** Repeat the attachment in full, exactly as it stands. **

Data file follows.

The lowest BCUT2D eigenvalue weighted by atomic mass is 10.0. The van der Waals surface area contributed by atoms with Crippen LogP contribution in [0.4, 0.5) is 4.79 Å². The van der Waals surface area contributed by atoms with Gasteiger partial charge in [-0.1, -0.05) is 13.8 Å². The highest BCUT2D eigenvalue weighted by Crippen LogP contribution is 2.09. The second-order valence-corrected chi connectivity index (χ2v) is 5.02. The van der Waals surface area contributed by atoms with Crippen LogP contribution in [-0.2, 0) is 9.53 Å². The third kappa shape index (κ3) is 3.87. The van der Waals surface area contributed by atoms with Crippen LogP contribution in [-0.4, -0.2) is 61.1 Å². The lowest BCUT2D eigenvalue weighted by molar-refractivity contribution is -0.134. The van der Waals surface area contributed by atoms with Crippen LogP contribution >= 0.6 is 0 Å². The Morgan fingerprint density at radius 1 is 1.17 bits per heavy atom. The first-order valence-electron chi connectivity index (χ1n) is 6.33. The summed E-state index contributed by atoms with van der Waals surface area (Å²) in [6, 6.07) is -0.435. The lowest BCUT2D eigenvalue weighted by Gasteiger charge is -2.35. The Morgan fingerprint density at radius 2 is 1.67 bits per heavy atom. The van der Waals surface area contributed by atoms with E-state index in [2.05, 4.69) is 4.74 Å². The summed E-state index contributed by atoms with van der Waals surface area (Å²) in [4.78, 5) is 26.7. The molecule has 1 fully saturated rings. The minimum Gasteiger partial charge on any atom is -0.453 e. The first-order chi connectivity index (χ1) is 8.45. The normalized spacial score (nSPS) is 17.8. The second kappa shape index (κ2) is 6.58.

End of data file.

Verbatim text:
The lowest BCUT2D eigenvalue weighted by atomic mass is 10.0. The van der Waals surface area contributed by atoms with Crippen LogP contribution in [0.4, 0.5) is 4.79 Å². The van der Waals surface area contributed by atoms with Gasteiger partial charge in [-0.1, -0.05) is 13.8 Å². The highest BCUT2D eigenvalue weighted by Crippen LogP contribution is 2.09. The second-order valence-corrected chi connectivity index (χ2v) is 5.02. The van der Waals surface area contributed by atoms with Crippen LogP contribution in [-0.2, 0) is 9.53 Å². The third kappa shape index (κ3) is 3.87. The van der Waals surface area contributed by atoms with Crippen LogP contribution in [-0.4, -0.2) is 61.1 Å². The lowest BCUT2D eigenvalue weighted by molar-refractivity contribution is -0.134. The van der Waals surface area contributed by atoms with Crippen LogP contribution >= 0.6 is 0 Å². The Morgan fingerprint density at radius 1 is 1.17 bits per heavy atom. The first-order valence-electron chi connectivity index (χ1n) is 6.33. The summed E-state index contributed by atoms with van der Waals surface area (Å²) in [6, 6.07) is -0.435. The lowest BCUT2D eigenvalue weighted by Gasteiger charge is -2.35. The Morgan fingerprint density at radius 2 is 1.67 bits per heavy atom. The van der Waals surface area contributed by atoms with E-state index in [2.05, 4.69) is 4.74 Å². The summed E-state index contributed by atoms with van der Waals surface area (Å²) in [4.78, 5) is 26.7. The molecule has 1 fully saturated rings. The minimum Gasteiger partial charge on any atom is -0.453 e. The first-order chi connectivity index (χ1) is 8.45. The normalized spacial score (nSPS) is 17.8. The second kappa shape index (κ2) is 6.58.